The chute was cut into the river bend several years ago.

Time to submit comments regarding the Jamison Island project is coming to a close this weekend (June30).  Chairman of the Missouri Levee and Drainage District Association Tom Waters says the full scope of proposed work involves three plans.  The first step would build an inlet at the upper end of the chute to control the amount of water draining from the river…


The Corps plan would also solve a problem on the other end.


The final phase would create a diversion to cause the water to flow through the new outlet.  While the agriculture community would like to see the corrections made, Waters says the key issue deals with the Corps plan to….


The current proposal would extend the lower end of the chute into the curve of the river.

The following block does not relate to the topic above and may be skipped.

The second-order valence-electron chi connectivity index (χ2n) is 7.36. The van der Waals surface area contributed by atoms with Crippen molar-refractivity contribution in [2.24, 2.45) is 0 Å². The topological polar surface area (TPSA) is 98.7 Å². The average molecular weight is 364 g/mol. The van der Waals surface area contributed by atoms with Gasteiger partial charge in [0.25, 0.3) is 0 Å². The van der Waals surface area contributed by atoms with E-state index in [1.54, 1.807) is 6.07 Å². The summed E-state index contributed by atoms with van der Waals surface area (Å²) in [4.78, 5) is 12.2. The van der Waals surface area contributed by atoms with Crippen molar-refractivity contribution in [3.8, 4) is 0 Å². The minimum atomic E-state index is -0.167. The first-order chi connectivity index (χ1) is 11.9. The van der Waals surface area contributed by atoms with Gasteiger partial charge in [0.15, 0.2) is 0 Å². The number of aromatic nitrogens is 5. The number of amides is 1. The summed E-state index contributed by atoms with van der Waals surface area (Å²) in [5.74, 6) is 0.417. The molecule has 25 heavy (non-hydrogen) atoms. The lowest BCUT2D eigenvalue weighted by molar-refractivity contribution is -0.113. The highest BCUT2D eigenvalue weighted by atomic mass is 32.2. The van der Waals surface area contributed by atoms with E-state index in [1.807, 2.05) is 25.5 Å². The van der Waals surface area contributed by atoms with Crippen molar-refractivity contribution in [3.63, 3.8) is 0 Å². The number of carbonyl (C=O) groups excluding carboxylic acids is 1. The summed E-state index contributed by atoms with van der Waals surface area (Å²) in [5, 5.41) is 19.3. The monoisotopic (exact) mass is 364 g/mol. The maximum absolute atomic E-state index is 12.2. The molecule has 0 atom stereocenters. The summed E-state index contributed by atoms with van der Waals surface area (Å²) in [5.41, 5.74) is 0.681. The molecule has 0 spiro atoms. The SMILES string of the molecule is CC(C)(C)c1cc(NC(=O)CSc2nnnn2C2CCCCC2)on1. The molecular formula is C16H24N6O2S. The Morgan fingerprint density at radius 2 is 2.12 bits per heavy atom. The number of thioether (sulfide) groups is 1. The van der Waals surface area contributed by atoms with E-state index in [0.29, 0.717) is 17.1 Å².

The debate revolves around the apparent double standard established between the Corps and anyone else who lives or works along the waterway.


4-billion.   Steve Fischer is the Senior Program Manager for the Missouri River Recovery Program.  He says dumping the soil should not be a contintious issue because water’s particle content is lower than it should be…


Which leads to implications both up and down stream…


In fact Fischer says the need for that sediment has the Corps considering other options…


At the end of the Mississippi River is the centerpiece of the debate.  The hypoxia zone in the Gulf of Mexico has also been an ongoing issue with much of the blame for the “dead zone” in the Gulf of Mexico falling on the backs of the agriculture community.  Environmental groups blame agriculture chemicals for the problem.

The ground that is home to the Jamison Island Project was used for agricultural purposes until the 1993 flood.

Comments may be sent to the Missouri Clean Water Commission at:  Missouri Department of Natural Resources, P.O. Box 176, Jefferson City, MO 65102, and to the US Army Corps of Engineers, Kansas City District, 700 Federal Building, 601 East 12th Street, Kansas City, MO 64106.